William Haggas: Champions Day team | Racing News



William Haggas has enjoyed one of the best seasons of his illustrious career – but it really could end with a bang at Ascot on Qipco British Champions Day.

Haggas has a chance with Hamish (owned and bred by his father, Brian) in the Long Distance Cup, the unbeaten Baaeed in the Queen Elizabeth II Stakes, three live chances in the Champion Stakes and another three in the Balmoral Handicap.

He has not been able to get carried away by the build up, however, as the meeting is coming hot on the heels of the prestigious Tattersalls Sales, the busiest weeks in the calendar for trainers – and even then his attention is not solely on Ascot this weekend.

“We’ve got a runner on Friday afternoon in Belmont (Spirit Of Bermuda), we’ve a runner on Saturday afternoon in Keeneland (Cloudy Dawn) and we’ve a runner in Paris on Sunday afternoon (My Astra), so it’s flat out,” said Haggas.

A fortnight ago the Sommerville Lodge handler saddled eight winners on a single afternoon – a feat that was generally lost seeing as it came on the same weekend as the Prix de l’Arc de Triomphe.

“I’ve been trying to find out on the Flat how many people had done this,” said Haggas.

“I went to Mark Johnston and he’d done seven, I don’t think Richard Hannon has done it and Richard Fahey hasn’t done it, so I don’t know who else could have done it in this era – obviously there’s much more racing than in the old days. We’re very proud of it.”

But while numerically Haggas is setting new standards for himself, he is determined to make more of a mark at the very top of the sport.

Haggas, just behind the principals in fourth in the trainers’ championship, said: “We don’t win enough Group Ones in England, we’ve won a lot of stakes races this year – all over – but we’d obviously like to win some more Group Ones here. They are quite hard to win you know, strangely enough.

“For the first time ever (Andrew) Balding is cheering us on this weekend – as well as his – because he knows we’re not a threat, but I could knock out (John) Gosden and (Charlie) Appleby if our horses win!”

In the opening Long Distance Cup Haggas runs both Hamish and Roberto Escobarr. But there is no doubt the former is his main chance.

“Hamish and Roberto Escobarr will run. I believe the ground will be on the soft side of good, it will probably be dead, and that will suit Hamish. He’s not bad, he’s in good form and did his last bit this morning, he looks great,” said Haggas.

“Providing the next three days go well he’ll run with Tom Marquand on board.

“That day we lost to Trueshan (October 2019), who has come a long way since then, we were gutted. There were only four runners and we were 4-7 favourite and I was mortified! Subsequent events – while Hamish recovered from his tendon injury – have been very heartening for us.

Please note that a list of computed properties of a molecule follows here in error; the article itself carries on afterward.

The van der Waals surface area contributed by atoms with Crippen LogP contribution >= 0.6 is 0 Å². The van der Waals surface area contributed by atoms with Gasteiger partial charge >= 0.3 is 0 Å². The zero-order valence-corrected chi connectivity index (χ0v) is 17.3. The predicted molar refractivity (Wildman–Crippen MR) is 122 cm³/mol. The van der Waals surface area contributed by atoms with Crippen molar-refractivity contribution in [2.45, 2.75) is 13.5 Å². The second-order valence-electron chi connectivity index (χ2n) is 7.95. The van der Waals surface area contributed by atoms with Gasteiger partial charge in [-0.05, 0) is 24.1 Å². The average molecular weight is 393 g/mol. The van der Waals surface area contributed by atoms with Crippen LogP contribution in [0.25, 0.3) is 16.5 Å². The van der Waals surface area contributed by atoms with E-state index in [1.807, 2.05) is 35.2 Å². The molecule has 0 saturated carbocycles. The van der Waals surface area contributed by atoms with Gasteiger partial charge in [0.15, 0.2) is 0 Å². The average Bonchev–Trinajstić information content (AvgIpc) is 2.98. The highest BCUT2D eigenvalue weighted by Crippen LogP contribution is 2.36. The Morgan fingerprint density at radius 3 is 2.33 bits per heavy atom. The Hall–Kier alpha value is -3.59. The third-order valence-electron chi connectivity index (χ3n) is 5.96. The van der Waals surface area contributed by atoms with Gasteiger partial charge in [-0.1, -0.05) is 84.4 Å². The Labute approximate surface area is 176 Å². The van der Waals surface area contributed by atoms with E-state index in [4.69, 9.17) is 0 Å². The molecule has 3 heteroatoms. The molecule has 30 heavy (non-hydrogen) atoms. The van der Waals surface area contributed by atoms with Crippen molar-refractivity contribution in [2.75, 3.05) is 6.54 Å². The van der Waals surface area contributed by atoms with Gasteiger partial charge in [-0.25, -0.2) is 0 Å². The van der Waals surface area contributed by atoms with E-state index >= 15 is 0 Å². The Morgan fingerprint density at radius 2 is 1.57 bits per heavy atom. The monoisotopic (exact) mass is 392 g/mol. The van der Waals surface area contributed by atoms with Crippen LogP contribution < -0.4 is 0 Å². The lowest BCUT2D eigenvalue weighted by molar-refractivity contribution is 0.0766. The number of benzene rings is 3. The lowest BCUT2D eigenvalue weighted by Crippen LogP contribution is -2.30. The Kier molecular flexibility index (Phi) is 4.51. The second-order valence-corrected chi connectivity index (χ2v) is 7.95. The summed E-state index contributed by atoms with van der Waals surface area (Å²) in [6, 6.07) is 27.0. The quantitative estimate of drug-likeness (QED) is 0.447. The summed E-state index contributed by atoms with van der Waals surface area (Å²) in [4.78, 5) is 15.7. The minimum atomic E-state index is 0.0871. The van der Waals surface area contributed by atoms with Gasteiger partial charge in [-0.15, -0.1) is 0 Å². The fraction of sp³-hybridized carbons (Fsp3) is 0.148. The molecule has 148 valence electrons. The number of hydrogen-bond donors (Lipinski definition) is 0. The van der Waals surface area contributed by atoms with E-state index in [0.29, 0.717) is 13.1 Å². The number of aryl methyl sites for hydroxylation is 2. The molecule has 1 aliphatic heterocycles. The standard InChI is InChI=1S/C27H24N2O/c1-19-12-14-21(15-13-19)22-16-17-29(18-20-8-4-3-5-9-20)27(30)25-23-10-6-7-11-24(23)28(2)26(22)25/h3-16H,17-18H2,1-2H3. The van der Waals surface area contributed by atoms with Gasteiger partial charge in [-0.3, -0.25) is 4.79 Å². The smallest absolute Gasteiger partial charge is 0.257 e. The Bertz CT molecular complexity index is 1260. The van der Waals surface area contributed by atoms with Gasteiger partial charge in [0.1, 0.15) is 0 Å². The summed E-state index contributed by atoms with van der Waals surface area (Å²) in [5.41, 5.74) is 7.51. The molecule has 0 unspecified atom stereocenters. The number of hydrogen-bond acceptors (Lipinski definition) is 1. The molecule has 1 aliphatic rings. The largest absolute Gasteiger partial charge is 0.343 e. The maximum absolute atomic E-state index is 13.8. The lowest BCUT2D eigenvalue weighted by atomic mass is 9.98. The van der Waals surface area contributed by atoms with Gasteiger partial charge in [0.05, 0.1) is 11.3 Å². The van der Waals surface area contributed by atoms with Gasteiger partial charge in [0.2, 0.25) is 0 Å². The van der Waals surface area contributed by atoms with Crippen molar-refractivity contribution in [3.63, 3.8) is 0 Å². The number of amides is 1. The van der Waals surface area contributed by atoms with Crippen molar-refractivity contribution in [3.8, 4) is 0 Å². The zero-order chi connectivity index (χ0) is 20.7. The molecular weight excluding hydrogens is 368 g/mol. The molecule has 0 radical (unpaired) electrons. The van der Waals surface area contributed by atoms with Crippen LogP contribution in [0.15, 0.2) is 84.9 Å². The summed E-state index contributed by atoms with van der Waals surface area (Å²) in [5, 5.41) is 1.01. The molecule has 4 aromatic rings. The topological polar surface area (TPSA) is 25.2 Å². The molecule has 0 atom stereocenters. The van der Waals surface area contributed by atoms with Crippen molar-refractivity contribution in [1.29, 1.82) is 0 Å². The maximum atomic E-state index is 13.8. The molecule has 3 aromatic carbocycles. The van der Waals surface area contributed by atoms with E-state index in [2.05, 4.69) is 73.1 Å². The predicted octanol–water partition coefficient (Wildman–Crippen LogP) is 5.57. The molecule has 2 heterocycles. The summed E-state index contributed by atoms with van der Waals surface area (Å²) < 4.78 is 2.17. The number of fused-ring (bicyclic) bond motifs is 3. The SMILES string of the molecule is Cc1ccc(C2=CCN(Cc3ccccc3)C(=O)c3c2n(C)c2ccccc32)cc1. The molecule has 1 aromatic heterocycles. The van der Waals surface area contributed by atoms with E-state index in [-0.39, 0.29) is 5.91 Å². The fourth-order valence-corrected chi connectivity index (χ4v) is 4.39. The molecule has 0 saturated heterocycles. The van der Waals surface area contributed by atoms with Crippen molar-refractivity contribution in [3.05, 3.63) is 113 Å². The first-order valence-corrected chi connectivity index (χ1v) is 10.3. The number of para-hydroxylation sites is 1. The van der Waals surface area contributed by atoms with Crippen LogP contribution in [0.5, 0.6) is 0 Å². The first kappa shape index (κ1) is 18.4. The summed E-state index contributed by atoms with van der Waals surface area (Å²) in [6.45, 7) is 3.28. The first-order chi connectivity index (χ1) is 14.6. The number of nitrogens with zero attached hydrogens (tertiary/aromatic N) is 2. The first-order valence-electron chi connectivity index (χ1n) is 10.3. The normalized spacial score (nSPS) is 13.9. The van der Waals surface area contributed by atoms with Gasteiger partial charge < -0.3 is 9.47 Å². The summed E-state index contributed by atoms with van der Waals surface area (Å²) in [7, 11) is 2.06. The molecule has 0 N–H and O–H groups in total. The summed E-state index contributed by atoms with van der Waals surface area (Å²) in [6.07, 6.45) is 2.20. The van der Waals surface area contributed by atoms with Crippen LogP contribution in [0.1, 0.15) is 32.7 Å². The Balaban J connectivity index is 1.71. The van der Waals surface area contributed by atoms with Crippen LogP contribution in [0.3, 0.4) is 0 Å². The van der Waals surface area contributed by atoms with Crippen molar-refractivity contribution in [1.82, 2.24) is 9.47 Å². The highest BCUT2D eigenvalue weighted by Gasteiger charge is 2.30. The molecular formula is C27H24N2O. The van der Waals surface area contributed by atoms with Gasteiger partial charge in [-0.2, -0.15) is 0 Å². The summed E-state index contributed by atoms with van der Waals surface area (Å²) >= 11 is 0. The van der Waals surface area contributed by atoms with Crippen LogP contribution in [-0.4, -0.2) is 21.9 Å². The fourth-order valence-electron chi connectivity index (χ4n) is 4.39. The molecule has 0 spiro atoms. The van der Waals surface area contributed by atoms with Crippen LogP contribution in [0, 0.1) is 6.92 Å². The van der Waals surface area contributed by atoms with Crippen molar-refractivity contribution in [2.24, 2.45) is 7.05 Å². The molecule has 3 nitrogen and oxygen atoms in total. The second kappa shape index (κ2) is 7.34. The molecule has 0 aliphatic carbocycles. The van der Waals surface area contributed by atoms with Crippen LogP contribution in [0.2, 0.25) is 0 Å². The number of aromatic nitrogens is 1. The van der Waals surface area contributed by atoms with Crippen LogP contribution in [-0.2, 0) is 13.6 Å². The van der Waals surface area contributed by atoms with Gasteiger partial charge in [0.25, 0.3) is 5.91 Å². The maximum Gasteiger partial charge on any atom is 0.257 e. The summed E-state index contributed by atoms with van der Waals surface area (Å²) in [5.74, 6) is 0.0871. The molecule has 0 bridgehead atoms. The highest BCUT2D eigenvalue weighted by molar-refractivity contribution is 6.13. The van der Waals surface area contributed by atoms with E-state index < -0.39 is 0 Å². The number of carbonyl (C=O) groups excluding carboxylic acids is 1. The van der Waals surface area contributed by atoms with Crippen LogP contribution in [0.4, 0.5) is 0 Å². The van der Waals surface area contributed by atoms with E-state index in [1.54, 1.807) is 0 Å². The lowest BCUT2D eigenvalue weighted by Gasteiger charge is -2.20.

“I have to say Roberto is better on top of the ground so it might be a bit dead for him.”

Baaeed has come such a long way since making his debut in June, winning the Prix du Moulin last time out.

“A lot of people have said a lot about this horse, but you probably won’t have heard a lot from me. Whilst I’ve been very impressed with what he’s done in such a short space of time, he’s got an enormous task on Saturday,” said Haggas.

“Not only is there Palace Pier but there’s Alcohol Free, possibly Mother Earth and last year’s winner The Revenant and maybe even Benbatl – lots of good horses.

“I was really pleased with him at Longchamp and without undermining those behind him we’d had a little hiccup and I’m pretty sure he wasn’t at his best. If I can get him there as he is now you’ll see the best of him on Saturday.”

To have one horse good enough to run in the Champion Stakes takes some doing, but Haggas has three legitimate contenders in last year’s winner Addeybb, the improving Dubai Honour and the enigmatic Al Aasy.

“Addeybb’s ideal ground is when it passes an inspection on the morning of the race. This will be soft, but I’m not sure it will be soft enough for him. He loves Ascot and his record right-handed is fantastic. But this is a hugely competitive, fantastic race,” said Haggas.

“Mishriff was awesome at York and I could do without Adayar – if Charlie was 10th in the championship I think he’d be back at Godolphin having a rest! He’s a very good horse and I’d be frightened of him – even over a mile and a quarter.

“Al Aasy has been called all sorts. We know he doesn’t find as much as it looks like he might under pressure so I hope his jockey waits a bit, at Newbury he went three and a half furlongs from home and exposed him.

“The horse is much better than that, he should have won there and we’ll see what he has to offer. He may not be good enough, but he’s talented and he’s no mug. He’s a very good horse and has been rubbished by everyone.

“Dubai Honour was supplemented for £75,000 which is steep enough, but the owner was keen. James (Doyle) said he showed a very smart turn of foot in the (Prix) Dollar.

“There’s nothing else for him until Hong Kong in December and when I suggested it the owner nearly bit my hand off.

“I’m also going to run all three in the Balmoral as I’m desperately trying to knock John’s horse Sunray Major out as I think he’s a certainty! Unfortunately he has too above him himself so he could take those out if he wants.

“We’ll run our three, but I think John’s is a good thing if he gets in.”

He added: “We usually have one or two runners on Champions Day. This year we have nine and we’re thrilled to be involved. The big horses are Baaeed, Hamish, Addeybb and Dubai Honour, but I love Al Aasy and the other four are perfectly entitled to be there. We’re blessed to have so many nice horses.”





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